Although no children were on hand that day, there was an atmosphere of family entertainment in the past. The Inn at Speculator now entertains the adults with a pool table, foosball, electronic darts, Quick Draw, and an occasional solo musician or DJ. For the sports fan, there are three TVs in the bar area for keeping up with your favorite sport. Football, Nascar and March Madness basketball pools may help get the staff and patrons through the long winter months.
Liquor basics, a handful of draft beers, and 18-20 mostly domestic bottles provide adequate thirst-quenching options. Seasonal drinks of coffee varieties in winter and refreshing coolers in the summer are subject to the creativity of the bartender. Happy Hour includes $2.00 domestic drafts, Monday through Friday, from 4:00 to 6:00 p.m.
Open daily at 11:30 a.m., except Wednesdays, the pub room serves lunch and pub fare until the main dining area opens at 5:00 p.m. The inn is open year-round, but does occasionally close for a week in November and/or in April. Three rooms are available for lodging with special rate packages varying throughout the year. Dinner specials include the Friday Fish Fry, Prime Rib Saturdays, and a beef and burgundy buffet in the summer months.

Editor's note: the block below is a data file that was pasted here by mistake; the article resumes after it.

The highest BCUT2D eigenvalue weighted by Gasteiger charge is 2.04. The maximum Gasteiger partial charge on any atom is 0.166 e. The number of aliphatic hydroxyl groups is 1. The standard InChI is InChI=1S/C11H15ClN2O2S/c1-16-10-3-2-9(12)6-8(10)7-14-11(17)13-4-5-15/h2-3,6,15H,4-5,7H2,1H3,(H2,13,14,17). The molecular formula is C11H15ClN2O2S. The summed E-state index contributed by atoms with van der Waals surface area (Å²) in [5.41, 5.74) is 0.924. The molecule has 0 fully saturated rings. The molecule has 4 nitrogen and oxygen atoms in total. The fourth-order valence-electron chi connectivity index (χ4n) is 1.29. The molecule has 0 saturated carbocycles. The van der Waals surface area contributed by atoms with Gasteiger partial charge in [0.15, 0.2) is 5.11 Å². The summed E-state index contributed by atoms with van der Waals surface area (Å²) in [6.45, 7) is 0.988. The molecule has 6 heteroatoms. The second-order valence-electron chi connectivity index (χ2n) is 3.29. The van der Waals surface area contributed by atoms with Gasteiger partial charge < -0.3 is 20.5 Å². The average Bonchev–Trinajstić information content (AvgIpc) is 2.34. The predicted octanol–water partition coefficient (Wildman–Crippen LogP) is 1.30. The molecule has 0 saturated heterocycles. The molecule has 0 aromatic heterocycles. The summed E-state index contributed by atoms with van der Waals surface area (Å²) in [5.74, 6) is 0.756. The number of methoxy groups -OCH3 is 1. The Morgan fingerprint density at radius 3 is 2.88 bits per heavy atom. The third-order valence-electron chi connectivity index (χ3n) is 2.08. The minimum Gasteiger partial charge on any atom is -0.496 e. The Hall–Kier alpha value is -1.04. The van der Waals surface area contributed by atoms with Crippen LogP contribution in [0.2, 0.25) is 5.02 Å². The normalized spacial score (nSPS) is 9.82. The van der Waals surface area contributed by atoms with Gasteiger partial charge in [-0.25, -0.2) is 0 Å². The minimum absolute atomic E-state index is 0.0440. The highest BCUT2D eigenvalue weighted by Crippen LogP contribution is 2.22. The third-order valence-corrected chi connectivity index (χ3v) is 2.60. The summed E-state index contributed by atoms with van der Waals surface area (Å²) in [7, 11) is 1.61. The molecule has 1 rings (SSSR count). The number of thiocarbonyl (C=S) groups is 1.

The bar at the Inn at Speculator is patronized by locals, seasonal residents and tourists just passing through. Everyone seemed accepting of one another, whether known in the area or not. If you’re looking for a quaint, overpriced Adirondack country inn filled with antiques, bark furniture and faded sepia photographs, keep looking. Instead, you will discover a roadside rest more representative of today’s resident, the very essence of true Adirondackers, who struggle to make a living in an area that relies so heavily on tourism.
Here, icons of a playground for the affluent are replaced with countless images of friends and neighbors doing the things they enjoy like fishing, hunting, snowmobiling, skiing and participating in their customary events, in a town they love and care about. Sit at the bar with the locals as they debate park politics and banter about the everyday. And listen. Learn something, if only what it’s like to live here. Add the Inn to your list of “must visit” venues to get a real Adirondack experience and, if you’re in the market to buy a ski area, go see Patrick at the bar.
Kim and Pam Ladd’s book, Happy Hour in the High Peaks, is currently in the research stage. Together they visit pubs, bars and taverns with the goal of selecting the top 46 bars in the Adirondack Park. They regularly report their findings here at the Almanack and at their own blog, or follow them on Facebook, and ADK46barfly on Twitter.